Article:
In Missouri, Governor’s Scandal Ensnares a Republican-Leaning Senate Race
HANNIBAL, Mo. — Josh Hawley, Missouri’s attorney general, took the stage in this historic Mississippi River town one evening last week, the picture of what the Republican Party wanted for the coming fight to unseat Sen. Claire McCaskill this November: young, telegenic and smart.Posted — Updated
HANNIBAL, Mo. — Josh Hawley, Missouri’s attorney general, took the stage in this historic Mississippi River town one evening last week, the picture of what the Republican Party wanted for the coming fight to unseat Sen. Claire McCaskill this November: young, telegenic and smart.
Six years ago, McCaskill won re-election by intervening in the Republican primary to boost the weakest of her potential Republican opponents, Todd Akin, and then making him the poster boy for his party’s problems with women.
This time, it appeared she would have no such luck. That is, until Hawley and Republicans here were forced to contend with a lurid sex scandal involving the state’s Republican governor. That extramarital relationship has brought accusations of threats of blackmail, a felony indictment and a bipartisan investigation by the state Legislature that produced Wednesday a vivid report of a violent and coercive affair.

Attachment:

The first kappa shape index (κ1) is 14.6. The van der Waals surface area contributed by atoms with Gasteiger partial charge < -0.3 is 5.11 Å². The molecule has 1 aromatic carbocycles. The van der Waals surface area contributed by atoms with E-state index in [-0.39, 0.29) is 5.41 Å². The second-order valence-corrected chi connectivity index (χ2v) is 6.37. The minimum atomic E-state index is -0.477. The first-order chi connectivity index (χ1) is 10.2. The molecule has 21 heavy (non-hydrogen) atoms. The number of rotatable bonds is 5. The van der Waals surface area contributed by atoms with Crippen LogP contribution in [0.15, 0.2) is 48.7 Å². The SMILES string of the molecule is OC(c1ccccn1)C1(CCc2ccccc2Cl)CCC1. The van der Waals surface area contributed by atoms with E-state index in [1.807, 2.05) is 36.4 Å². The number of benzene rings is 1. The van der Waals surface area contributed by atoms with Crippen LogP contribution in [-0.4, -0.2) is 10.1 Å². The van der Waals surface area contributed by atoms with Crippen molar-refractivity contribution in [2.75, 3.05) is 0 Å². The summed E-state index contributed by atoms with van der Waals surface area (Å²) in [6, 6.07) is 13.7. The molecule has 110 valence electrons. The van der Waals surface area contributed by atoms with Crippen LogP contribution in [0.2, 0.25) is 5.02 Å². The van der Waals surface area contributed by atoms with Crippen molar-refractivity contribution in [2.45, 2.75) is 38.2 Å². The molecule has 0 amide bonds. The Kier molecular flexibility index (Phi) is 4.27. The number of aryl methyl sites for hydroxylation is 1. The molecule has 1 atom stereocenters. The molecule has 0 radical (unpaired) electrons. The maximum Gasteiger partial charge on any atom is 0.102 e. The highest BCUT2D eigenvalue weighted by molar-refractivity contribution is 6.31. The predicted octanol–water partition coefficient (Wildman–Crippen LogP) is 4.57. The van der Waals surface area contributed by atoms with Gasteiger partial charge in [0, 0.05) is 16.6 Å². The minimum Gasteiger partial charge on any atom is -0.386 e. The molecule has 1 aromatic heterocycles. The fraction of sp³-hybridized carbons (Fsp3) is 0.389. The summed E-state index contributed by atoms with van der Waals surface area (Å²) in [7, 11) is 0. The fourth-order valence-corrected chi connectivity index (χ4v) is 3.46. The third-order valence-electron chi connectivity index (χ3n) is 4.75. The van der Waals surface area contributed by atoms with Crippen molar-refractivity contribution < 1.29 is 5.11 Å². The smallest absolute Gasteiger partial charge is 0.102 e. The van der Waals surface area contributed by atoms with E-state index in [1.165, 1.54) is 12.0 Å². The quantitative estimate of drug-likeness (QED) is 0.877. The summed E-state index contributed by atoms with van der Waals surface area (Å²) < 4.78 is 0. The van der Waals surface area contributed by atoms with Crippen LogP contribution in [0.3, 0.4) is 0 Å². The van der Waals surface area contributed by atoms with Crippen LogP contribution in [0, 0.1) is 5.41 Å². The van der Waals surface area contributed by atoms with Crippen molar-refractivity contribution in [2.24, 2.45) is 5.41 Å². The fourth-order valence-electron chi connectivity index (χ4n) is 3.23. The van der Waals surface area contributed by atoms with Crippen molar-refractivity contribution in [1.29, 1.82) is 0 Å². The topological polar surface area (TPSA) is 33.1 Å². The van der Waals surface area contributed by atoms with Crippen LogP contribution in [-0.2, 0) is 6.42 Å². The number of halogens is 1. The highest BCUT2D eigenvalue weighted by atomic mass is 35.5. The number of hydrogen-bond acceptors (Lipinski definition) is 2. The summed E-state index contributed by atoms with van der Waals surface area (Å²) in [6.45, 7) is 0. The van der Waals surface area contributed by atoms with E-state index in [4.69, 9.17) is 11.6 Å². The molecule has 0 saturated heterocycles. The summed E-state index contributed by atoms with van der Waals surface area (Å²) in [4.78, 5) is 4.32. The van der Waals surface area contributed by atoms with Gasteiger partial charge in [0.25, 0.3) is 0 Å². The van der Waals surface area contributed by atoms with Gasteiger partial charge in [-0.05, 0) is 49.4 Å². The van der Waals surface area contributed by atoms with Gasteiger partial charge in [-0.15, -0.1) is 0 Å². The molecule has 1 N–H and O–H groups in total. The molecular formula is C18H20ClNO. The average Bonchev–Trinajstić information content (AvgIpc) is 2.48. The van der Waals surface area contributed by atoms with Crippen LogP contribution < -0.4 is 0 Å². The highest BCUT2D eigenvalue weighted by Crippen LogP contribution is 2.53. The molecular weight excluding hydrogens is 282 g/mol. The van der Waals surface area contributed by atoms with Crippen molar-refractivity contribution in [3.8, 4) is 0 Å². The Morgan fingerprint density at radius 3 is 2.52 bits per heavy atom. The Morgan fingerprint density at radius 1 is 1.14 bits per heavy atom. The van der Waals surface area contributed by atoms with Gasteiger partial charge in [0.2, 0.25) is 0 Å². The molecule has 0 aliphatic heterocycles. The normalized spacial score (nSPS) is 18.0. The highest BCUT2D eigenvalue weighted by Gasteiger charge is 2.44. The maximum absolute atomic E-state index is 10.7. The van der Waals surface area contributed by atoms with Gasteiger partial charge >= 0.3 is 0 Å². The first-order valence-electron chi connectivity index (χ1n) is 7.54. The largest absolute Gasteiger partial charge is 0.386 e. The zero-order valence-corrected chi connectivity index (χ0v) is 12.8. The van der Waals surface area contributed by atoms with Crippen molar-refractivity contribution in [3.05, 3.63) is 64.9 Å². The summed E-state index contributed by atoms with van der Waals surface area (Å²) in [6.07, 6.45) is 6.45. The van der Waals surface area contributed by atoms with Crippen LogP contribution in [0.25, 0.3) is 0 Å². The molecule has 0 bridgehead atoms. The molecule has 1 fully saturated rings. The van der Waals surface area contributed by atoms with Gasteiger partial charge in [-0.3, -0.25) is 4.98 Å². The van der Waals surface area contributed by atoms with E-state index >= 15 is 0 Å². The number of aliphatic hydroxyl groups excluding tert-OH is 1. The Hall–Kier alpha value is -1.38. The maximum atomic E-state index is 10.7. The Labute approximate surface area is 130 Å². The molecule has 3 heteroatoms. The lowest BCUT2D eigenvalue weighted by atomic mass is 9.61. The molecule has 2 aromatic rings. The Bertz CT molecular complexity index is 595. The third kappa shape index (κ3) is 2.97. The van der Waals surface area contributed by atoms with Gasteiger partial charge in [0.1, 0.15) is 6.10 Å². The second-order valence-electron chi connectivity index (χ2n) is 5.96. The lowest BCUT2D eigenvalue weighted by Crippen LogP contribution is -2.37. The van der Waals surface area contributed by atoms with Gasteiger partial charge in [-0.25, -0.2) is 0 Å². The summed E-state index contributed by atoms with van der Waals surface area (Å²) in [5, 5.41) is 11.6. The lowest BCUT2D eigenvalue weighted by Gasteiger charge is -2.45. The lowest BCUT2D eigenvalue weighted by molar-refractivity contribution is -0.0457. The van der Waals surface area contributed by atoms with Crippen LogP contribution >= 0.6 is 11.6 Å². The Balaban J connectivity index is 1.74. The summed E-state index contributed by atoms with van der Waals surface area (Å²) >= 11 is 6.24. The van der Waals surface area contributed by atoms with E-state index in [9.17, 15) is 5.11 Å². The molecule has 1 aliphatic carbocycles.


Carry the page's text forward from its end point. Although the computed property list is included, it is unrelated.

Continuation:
Hawley moved quickly to distance himself from the governor, calling the evidence released by a special legislative committee “shocking, substantial and corroborated.” In a statement, he said the report detailed offenses that were “certainly impeachable” and called on the governor, Eric Greitens, to resign immediately.
Greitens hunkered down Thursday but continued to hemorrhage support. Missouri Republicans, including the majority leader of the state Senate and at least one prominent Republican donor, said it was time for him to quit. Three state senators even implored President Donald Trump to intervene, despite the president’s own problems with sexual misconduct accusations.
Meanwhile in court, lawyers for the governor argued that the criminal indictment against him should be thrown out because of prosecutorial misconduct.
“The House report contained explosive, hurtful allegations of coercion, violence and assault. They are false,” Greitens said in a statement that maintained a video interview with his accuser contradicts her claims of coercion.
As Greitens dug in, and McCaskill prepared to press her case, it was anything but clear whether Hawley can escape the scandal unscathed, potentially narrowing a race that was once expected to provide Republicans with a relatively easy pickup.
“She is really something,” John C. Danforth, a former Republican senator and an elder statesman of the Missouri Republican Party, said of McCaskill. “She always seems to be able to draw aces.”
The unfurling scandal has put Hawley in an unwelcome bind: He is both investigating the governor for unrelated campaign violations and being attacked by a barrage of Democratic television ads trying to link him with the governor in a cloud of impropriety.
While Missouri has become a solidly Republican state — Trump won here by 19 percentage points — Republicans are facing the potential of both a criminal trial and a messy impeachment fight involving their standard-bearer. Greitens, who has denied the charges, appears determined to fight on, raising fears among party leaders that a prolonged battle could depress Republican turnout and neutralize some of Hawley’s outsider appeal.